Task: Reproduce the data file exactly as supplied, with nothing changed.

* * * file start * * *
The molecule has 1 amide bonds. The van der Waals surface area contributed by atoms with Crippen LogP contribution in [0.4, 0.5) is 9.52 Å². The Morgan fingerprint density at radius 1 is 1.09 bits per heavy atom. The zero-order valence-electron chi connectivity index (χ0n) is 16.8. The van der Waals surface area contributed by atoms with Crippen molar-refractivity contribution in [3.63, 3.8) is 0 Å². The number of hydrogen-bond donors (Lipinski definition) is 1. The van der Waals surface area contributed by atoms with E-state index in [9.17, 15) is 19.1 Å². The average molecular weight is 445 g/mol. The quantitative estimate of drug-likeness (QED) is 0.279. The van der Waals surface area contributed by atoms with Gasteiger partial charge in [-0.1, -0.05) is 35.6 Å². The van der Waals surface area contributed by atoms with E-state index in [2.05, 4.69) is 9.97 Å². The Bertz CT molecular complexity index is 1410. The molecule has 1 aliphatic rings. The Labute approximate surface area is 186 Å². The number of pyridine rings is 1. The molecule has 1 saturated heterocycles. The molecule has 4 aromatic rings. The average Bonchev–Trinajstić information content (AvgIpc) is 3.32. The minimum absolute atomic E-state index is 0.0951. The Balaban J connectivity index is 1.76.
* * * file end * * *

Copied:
The molecule has 1 amide bonds. The van der Waals surface area contributed by atoms with Crippen LogP contribution in [0.4, 0.5) is 9.52 Å². The Morgan fingerprint density at radius 1 is 1.09 bits per heavy atom. The zero-order valence-electron chi connectivity index (χ0n) is 16.8. The van der Waals surface area contributed by atoms with Crippen molar-refractivity contribution in [3.63, 3.8) is 0 Å². The number of hydrogen-bond donors (Lipinski definition) is 1. The van der Waals surface area contributed by atoms with E-state index in [9.17, 15) is 19.1 Å². The average molecular weight is 445 g/mol. The quantitative estimate of drug-likeness (QED) is 0.279. The van der Waals surface area contributed by atoms with Gasteiger partial charge in [-0.1, -0.05) is 35.6 Å². The van der Waals surface area contributed by atoms with E-state index in [2.05, 4.69) is 9.97 Å². The Bertz CT molecular complexity index is 1410. The molecule has 1 aliphatic rings. The Labute approximate surface area is 186 Å². The number of pyridine rings is 1. The molecule has 1 saturated heterocycles. The molecule has 4 aromatic rings. The average Bonchev–Trinajstić information content (AvgIpc) is 3.32. The minimum absolute atomic E-state index is 0.0951. The Balaban J connectivity index is 1.76.